Properties of a confined molecular glass-forming liquid 5703In dense materials like liquids, the minimum of the intermolecular potential is a preferredposition for the neighbours. It induces a correlation of the positions of the molecules usuallyseen as oscillations in the radial distribution function. Under confining conditions, thedistribution of the molecules reflected by the usual oscillations in the radial distribution functiongives rise to the observed local density oscillations because of the anisotropy created by the wall.In figure 2(a) we see that while at high temperature the local density oscillations arerestricted to the liquid near the wall, for lower temperatures the layering increases and affectsthe whole pore. The same tendency is enhanced when the pore radius is changed: as shown infigure 2(b) at T = 200 K, the layering increases dramatically when the pore radius decreases.For the lower pore size (R = 8 Å) we even see a local density distribution reminiscentof capillary condensation. Layering is then inhibited by temperature or size increase. Theamplitude and the period of these oscillations, but also the decay of the profile from the wallto the centre of the pore, depend strongly on the nature of the wall. When compared to theprevious Monte Carlo analysis by Morineau  of toluene confined in a smooth and repulsivepore of similar shape, the observed layering is much less pronounced. Here the roughness of thewall and the attractive part of the wall–molecule interaction chosen decrease the layering and minimize the surface effects generating the damped amplitudes and period, which doesnot match with the molecular diameter (5.5 Å). In the present case, the model of confinementshould be more reliable for the study of the dynamics of glass-forming liquid. We then expectthe dynamics to be, in the middle of the pore, relatively independent of the distance to the walland closer to bulk conditions. We will see further that this is actually the case.However, while the static behaviour of the layering is relatively well understood, thequestion of the dynamical behaviour has not been paid so much attention. Due to theparticular cylindrical shape of the pore, one can consider the dynamics along axes paralleland perpendicular to the wall and the consequences of the anisotropy at several distances fromthe wall.In figures 3 and 4, the autocorrelation functions calculated as a function of their distance dto the wall are shown. To this end we cut the cylinder radius into six equal parts of r = 2.5Åeach. The radius of the pore chosen for this figure is 15 Å and the temperature 200 K. We thencalculate the autocorrelation function for each subcylinder of width r. For convenience, amolecule is considered to belong to a given subensemble where its centre of mass is located ifit is inside at the initial time t 0 of the autocorrelation calculation.This type of analysis is then only representative of the dynamics of a specific layer aslong as only short and intermediate times are considered. For a long-time diffusion process themolecules move over several layers and distances from the wall, which gives rise to an averagedmotion over different spatial environments. (With this procedure, the calculated dynamics andthe corresponding relaxation time and stretching parameter are somewhat, modified becausea molecule will find a change in regime when changing from one subcylinder to another.)Another approach will be to only consider the molecules that stay inside the subcylinderthroughout the whole autocorrelation calculation. However, in this case while for short-timecalculations the difference will be slight, for long times the statistic will decrease dramatically.The possibility of escape from one layer to another will also not have been taken into accountin this procedure.Various centre-of-mass mean square displacements at different distances from the wall arecompared, in the z-direction, z being the axis of the pore, to the mean square displacements inthe bulk state at 160 and 200 K. In order to take into account the anisotropy of the displacementinside the pore, the mean square displacement is calculated in a given direction: z or x. Foran isotropic displacement, like in the bulk, 〈r 2 〉=3〈z 2 〉. We then have to remember that thereis a factor 3 between the usual mean square displacement and 〈z 2 〉 which is calculated here.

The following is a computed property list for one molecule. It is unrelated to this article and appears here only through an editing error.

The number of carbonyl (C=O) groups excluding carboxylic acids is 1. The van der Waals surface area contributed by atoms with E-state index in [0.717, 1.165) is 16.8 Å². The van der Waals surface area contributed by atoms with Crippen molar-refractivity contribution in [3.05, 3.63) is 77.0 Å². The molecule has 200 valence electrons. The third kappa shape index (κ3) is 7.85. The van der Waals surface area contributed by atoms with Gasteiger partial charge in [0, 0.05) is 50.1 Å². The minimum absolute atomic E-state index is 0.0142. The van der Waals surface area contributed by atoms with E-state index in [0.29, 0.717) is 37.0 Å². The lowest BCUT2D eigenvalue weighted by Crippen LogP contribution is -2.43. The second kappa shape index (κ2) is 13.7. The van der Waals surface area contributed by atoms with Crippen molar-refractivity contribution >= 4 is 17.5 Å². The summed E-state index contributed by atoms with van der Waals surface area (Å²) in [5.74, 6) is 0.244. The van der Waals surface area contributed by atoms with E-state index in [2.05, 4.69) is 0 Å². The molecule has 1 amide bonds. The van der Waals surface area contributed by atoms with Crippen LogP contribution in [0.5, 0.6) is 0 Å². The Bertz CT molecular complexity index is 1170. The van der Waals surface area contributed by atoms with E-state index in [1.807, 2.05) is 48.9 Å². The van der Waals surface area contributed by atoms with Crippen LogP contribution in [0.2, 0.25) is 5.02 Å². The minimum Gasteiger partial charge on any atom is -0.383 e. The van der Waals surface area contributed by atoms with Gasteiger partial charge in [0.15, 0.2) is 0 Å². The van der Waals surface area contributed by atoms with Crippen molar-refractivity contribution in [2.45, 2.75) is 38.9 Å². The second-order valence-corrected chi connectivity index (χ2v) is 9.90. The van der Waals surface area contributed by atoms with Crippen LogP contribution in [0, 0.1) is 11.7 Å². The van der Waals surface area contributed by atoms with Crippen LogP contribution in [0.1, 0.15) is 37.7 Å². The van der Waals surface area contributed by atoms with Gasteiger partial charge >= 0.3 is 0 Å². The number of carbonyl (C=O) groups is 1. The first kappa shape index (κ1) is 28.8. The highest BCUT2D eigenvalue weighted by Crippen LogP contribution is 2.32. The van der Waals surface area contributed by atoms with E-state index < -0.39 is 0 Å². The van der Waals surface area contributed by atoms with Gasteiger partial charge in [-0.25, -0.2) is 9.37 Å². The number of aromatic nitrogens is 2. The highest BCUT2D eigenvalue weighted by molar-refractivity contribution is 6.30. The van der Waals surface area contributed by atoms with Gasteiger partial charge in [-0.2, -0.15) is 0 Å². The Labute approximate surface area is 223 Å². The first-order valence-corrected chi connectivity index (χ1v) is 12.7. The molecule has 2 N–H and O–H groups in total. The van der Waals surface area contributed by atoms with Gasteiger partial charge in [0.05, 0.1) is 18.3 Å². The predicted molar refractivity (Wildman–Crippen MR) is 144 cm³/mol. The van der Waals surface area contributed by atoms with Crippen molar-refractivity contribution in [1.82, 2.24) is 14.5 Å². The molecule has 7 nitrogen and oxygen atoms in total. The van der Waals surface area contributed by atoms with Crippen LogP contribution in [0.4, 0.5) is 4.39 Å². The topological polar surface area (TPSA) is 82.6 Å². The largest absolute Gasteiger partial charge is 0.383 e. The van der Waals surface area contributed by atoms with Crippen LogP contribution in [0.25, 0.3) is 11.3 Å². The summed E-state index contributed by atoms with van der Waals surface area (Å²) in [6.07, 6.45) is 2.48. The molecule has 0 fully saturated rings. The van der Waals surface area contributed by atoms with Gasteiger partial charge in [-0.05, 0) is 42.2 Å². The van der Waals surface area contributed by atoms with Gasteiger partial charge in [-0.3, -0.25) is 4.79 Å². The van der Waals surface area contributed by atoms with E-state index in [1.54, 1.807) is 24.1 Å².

5704 V Teboul and C Alba Simionesco100(a)100(b)mean square displacement (Angstrom 2 )1010.1mean square displacement (Angstrom 2 )1010.10.010.010.0011e-05 0.0001 0.001 0.01 0.1 1time (ns)0.0011e-05 0.0001 0.001 0.01 0.1 1time (ns)Figure 3. The mean square displacement (a) in the z-direction at different distances d from thewall, the distance decreasing from the top to the bottom in steps of 2.5 Å. The temperature is 200 Kand the pore radius 15 Å. Continuous lines: bulk calculations of 〈r 2 〉 at 200 and 160 K. Dashedcurves: calculations under confinement of 〈z 2 〉. (b) As (a), but in the x-direction: 〈x 2 〉.When the distance from the wall increases, the long-time dynamics, related to the structuralrelaxation, changes gradually, while the short-time dynamics remains the same in all cases.Like in the bulk, we see two different time regimes in the correlation functions. For short times,the dynamics is governed by free motion of the molecules up to the picosecond timescale. Thenthe molecules start to feel the interactions with their neighbours and later the diffusion processbegins. Between these two regimes a plateau develops, corresponding to the residence time ofa molecule trapped in the cage formed by its neighbours.We see in figure 3(a) that, near the centre, the dynamics is similar in shape to that ofthe bulk at 200 K, while near the wall, 〈z 2 〉 resembles the bulk behaviour at 160 K, with aconnecting plateau not present or weakly detectable in the bulk at 200 K. When averaged overthe whole pore, the long-time dynamics in the z-direction is then slower than that in the bulkat the same temperature. In the x-direction, i.e. perpendicular to the pore axis, the long-timemotion is even more sensitive to the distance from the wall; in figure 3(b), near the wall thesystem seems frozen like the bulk at low temperature, i.e. below 140 K for this timescale.When the temperature increases these differences decrease; the dynamics at the centre ofthe pore is less affected by the presence of the wall, more and more isotropic, and comparableto that of the bulk. Similarly when the pore radius decreases, the dynamics slows down moredramatically.Investigating the pure diffusive geometrical effects with a random path calculation, onefinds an increase of the mean square displacement in the radial direction.While finite-size effects may slow the dynamics, the decrease of the dimensionality of thesystem near the wall and the wall–molecule interaction may also contribute. The wall of thepresent study, constituted of immobile bulk toluene, induces a kind of a rugged surface andgenerates at least a first intermediate quasi-immobile layer whose thickness may increase astemperature decreases.